Milk Thistle Benefits
Milk Thistle Tea is the best thing to come from a plant that, at the best of times, gets in the way and can be considered a weed, try brewing it up, it does the opposite. Milk Thistle Tea and Milk Thistle Seeds Tea both come from the same plant and are both delicious. But did you know Milk Thistle benefits are remarkable and just waiting to be discovered.
You can discover them right here with The Kent and Sussex Tea and Coffee Company, home to the finest quality Milk Thistle Tea around. Try it for yourself and find out.
But before you do that, take a moment to explore the facts, the stories, and the studies relating to this Milk Thistle benefits and Milk Thistle Seeds Tea. We promise you won’t be disappointed.
Milk Thistle Plant
Known botanically as Silybum marianum of the Asteraceae family, the milk thistle is an annual or biennial plant that can grow up to 1.5 metres in height. It is native to Europe and Asia but can now be found growing in the Americas and Oceania.
Milk Thistle is commonly found by roadsides and on waste sites. They have a reputation as a weed and are considered troublesome owing to their conspicuous, glossy green, white-veined, sinuate lobed leaves, which are thornily toothed at the edges and are capable of pricking anyone who walks too close.
The Silybum marianum plant also has striking tufts of red-violet tubular flowers on the top of its apically branching stalks, which bloom from June to September.
The seeds of the Milk Thistle plant, meanwhile, are brown, hard-shelled and egg-shaped, and are harvested a few weeks after the plant has flowered.
What is Milk Thistle
Milk Thistle Tea is a Herbal Tea as it does not contain any leaves from the Camellia sinensis plant (tea plant). Like most herbal teas, it is naturally caffeine free.
The leaves of the Milk Thistle plant is the component used in the making of Milk Thistle Tea. First, however, the leaves must be dried and crushed, which takes away their “pricking” ability.
Once brewed, Milk Thistle Tea never ceases to surprise when it comes to its flavour and aroma; sweet, smooth, herbaceous scents are commonplace while its grassy, earthy, vegetal tastes are unmistakable.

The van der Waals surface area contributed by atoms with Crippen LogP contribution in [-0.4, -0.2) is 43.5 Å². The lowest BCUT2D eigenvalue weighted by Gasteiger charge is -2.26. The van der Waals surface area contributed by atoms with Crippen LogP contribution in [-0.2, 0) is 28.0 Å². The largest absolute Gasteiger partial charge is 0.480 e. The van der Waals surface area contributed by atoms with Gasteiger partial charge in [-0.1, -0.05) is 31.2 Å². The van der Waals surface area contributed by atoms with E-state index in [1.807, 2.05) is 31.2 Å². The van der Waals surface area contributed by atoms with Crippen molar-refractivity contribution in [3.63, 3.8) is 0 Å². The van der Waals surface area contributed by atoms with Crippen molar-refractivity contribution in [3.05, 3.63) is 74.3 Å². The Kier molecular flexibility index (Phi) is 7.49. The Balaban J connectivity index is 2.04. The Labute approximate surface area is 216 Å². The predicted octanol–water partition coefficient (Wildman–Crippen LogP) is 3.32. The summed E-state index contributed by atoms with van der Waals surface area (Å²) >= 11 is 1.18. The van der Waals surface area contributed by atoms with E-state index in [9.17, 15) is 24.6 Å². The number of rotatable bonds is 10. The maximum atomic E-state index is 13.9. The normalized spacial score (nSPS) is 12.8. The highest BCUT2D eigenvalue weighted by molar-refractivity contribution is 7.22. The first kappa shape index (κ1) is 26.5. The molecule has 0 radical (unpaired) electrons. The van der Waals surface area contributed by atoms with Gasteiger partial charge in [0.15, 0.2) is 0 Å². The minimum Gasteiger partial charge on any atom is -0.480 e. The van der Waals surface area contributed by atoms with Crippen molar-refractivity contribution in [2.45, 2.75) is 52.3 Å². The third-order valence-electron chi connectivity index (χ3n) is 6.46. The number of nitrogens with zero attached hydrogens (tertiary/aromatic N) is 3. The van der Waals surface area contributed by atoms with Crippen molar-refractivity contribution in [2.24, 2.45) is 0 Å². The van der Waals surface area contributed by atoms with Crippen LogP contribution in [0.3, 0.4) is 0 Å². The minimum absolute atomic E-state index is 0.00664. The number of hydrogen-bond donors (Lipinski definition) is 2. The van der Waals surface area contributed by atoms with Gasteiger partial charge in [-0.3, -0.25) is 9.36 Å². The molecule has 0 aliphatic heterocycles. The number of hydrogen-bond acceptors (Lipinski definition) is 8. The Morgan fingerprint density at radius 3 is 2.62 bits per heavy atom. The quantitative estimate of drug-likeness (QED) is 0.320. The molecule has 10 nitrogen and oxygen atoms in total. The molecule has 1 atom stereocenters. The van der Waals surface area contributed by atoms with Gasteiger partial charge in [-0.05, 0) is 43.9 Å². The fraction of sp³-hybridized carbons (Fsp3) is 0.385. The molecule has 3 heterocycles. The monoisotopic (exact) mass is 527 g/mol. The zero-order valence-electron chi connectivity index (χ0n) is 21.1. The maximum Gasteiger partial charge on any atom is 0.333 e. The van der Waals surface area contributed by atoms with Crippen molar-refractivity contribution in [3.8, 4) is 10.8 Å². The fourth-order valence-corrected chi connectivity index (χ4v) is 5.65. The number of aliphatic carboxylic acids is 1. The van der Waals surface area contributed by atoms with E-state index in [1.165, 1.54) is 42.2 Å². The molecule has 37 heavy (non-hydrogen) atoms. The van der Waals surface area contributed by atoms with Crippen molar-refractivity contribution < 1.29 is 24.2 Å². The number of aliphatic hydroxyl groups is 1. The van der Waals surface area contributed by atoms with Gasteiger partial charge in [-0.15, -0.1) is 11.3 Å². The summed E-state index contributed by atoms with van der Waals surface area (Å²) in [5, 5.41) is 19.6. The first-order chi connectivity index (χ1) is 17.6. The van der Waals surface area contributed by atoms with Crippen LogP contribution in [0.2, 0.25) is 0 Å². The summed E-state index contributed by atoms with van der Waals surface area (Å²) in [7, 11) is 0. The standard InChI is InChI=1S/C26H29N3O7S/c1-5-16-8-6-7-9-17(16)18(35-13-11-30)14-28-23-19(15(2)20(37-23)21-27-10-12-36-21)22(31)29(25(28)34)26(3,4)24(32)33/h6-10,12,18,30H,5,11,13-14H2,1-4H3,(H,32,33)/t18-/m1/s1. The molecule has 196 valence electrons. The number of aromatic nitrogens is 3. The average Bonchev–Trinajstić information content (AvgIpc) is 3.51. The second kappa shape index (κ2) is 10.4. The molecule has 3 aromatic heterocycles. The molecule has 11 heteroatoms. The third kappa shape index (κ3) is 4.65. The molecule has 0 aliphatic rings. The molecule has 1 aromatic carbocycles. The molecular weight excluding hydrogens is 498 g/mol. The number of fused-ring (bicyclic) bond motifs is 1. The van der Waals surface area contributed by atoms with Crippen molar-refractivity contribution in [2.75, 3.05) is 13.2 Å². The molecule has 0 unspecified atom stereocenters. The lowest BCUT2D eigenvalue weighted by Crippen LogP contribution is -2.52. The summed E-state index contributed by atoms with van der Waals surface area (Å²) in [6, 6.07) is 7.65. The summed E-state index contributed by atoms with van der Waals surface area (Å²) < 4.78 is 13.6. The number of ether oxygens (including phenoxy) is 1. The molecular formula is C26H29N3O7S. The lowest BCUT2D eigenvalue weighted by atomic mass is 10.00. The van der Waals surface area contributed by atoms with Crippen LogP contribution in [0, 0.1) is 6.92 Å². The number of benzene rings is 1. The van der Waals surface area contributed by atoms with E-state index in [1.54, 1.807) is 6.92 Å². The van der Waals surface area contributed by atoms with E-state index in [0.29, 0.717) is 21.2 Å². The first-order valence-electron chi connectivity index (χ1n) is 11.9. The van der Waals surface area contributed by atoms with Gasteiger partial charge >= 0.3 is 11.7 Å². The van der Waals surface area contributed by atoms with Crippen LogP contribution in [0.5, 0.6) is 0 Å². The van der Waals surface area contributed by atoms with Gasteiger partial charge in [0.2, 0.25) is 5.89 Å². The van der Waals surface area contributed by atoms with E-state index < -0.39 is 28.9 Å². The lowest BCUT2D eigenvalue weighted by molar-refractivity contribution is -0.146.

Some enjoy this herbal tea with a slice of lemon while others like it as it is. The choice is yours.
What is Milk Thistle Seed
Milk Thistle Seed is another caffeine-free herbal tea except it is made from a different component of the Silybum marianum plant, the seeds.
These seeds, like the leaf, are first dried before consumption. In brew-form, Milk Thistle Seeds Tea offers a light and earthy aroma with sweet, nutty notes in taste.
It would be difficult to compare Milk Thistle Tea with Milk Thistle Seeds Tea as both beverage taste so different and likewise offer different qualities. However, whichever one you decide upon, you are making a good choice.
Milk Thistle Benefits
Milk Thistle Tea is an ancient medicine for modern times. But why and how has it stood the test of time to remain just as popular now as it was thousands of years ago?
Milk Thistle contains silymarin, a group of three flavonoids which are in turn called silibinin, silydianin and silicristin. Combined, silibinin, silydianin and silicristin hold the key to the health benefits of Milk Thistle Tea.
But there are also many other active ingredients in Milk Thistle Tea capable of boosting your health. And when combined with a healthy and active lifestyle, this beverage can do so much good.
Milk Thistle Detox
A detox, which is short for “detoxification”, refers to the process of removing nasty toxins from the body. It has done the rounds in all the gossip magazines lately but more importantly, has the support of modern science.
The most common kind of “detox” is a liver detox. The liver is the largest internal organ in the body and is responsible for purifying the blood by removing harmful substances.
It also releases glucose into the bloodstream, produces certain hormones, and assists the small intestine in its role of absorbing fatty foods. What is arguably most important, however, is the liver’s ability to detoxify the body.
One of the well know Milk Thistle benefits is supporting liver function with its abundance of silymarin, which strengthens the outer membranes of the liver cells and reduces the number of toxins entering said cells. Drinking Milk Thistle Tea after a night on the town might also help to remove remaining alcohol from your system.